This section completes the criterion of “thick description” of the research interpretations, that is, description of the inquiry site, the description of the phenomenon being discussed, and the lessons learned (Rodwell, 1998). The lessons I learned are neither normative for all African American women living with HIV in the United States nor are they generalizable to all women infected with HIV around the world. The eradication of the epidemic will come from observing and analyzing the specific situations of infected women worldwide and from providing remedies to their designated shortfalls. If my research process was authentic and if the reconstruction of the participants’ data was accurate, then following are some of the lessons acceptably derived from this inquiry:
If HIV prevention programs have been well-implemented in various communities and if the rate of infection is reaching a plateau in certain communities, then these women have mastered the message of prevention but have failed to translate that knowledge into ways to avoid infection. Total adherence to medication should have eliminated the transmission of the virus from mother to child, whereas better condom negotiation could have reduced the number of new infections or reinfections.
Our story here is a story of lack of support across the board. With or without HIV, these women struggle with the pregnancy and with motherhood. Their HIV status just represents a bigger burden. We are equally concerned about the children who are HIV positive and who do not know because they have not yet been told. This lack of disclosure is taking away the children’s voice in the very same way that these women have no choice about disclosing their HIV status. Parents, especially mothers, have lamentably failed to explain to these children the reason for the many visits to the Infectious Diseases Clinic and the reason for so many blood tests.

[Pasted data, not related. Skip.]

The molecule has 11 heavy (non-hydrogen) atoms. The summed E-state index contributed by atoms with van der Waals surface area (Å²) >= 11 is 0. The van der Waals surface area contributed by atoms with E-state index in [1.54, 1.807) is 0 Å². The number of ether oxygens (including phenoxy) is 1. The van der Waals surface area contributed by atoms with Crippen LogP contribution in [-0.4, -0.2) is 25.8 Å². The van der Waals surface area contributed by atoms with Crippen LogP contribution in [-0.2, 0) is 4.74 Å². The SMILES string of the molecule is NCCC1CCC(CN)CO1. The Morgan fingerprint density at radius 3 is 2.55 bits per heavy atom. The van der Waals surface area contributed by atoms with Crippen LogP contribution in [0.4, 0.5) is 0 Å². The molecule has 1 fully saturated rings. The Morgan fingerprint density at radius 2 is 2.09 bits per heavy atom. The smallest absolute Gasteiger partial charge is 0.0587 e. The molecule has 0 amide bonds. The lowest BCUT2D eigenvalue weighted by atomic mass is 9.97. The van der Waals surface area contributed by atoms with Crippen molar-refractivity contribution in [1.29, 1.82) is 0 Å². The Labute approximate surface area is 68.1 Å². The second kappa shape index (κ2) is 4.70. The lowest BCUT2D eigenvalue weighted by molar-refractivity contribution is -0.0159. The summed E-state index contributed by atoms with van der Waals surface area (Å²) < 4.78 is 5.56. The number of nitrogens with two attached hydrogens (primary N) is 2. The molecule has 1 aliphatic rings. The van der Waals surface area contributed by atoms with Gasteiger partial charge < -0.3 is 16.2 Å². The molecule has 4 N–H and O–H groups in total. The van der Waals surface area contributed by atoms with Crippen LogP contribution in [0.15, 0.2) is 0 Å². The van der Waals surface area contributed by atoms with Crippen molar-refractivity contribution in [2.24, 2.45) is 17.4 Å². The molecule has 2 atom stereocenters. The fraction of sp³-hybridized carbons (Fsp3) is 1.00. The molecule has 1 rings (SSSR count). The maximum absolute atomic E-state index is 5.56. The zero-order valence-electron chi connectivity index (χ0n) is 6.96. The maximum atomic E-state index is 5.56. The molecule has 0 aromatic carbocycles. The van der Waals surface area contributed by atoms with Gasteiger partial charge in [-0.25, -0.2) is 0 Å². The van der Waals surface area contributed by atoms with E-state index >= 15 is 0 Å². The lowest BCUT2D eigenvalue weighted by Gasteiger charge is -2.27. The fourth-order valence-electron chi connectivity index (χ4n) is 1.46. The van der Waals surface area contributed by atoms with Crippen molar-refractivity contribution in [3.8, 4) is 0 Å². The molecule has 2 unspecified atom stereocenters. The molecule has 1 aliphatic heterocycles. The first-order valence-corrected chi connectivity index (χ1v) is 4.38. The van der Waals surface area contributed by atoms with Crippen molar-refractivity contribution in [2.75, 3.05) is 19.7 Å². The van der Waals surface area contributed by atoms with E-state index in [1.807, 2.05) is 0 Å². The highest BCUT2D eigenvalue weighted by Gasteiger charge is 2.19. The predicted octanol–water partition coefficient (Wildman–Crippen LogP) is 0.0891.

Although some women were not aware of their individual infection, the lack of support across support systems is making it difficult for these women to disclose their status. Churches are encouraging the nondisclosure by not making it easy for anyone to come out of the closet. The welfare department is utterly dismissive of poor women, Black women, and the health care system does not appear to worry much about the children’s knowledge and subsequent need for protection.
From the start of this study, I was constantly aware of my specific status as a researcher and its implications. I was both a researcher investigating issues of HIV/AIDS and pregnancies in African American women and a man entering this milieu without the fitting cultural background. Building my dissertation committee and achieving dissertation committee support required a substantive overview of the process and the methodology to allow committee members an understanding of a setting and a dissertation experience that is unfamiliar to them. It is in this vein that I conducted a feasibility study to gauge my access to the right participants and the application of constructivist paradigm to this specific context. The contribution of African American peer reviewers was instrumental in my data collection and helped me understand the phenomenon.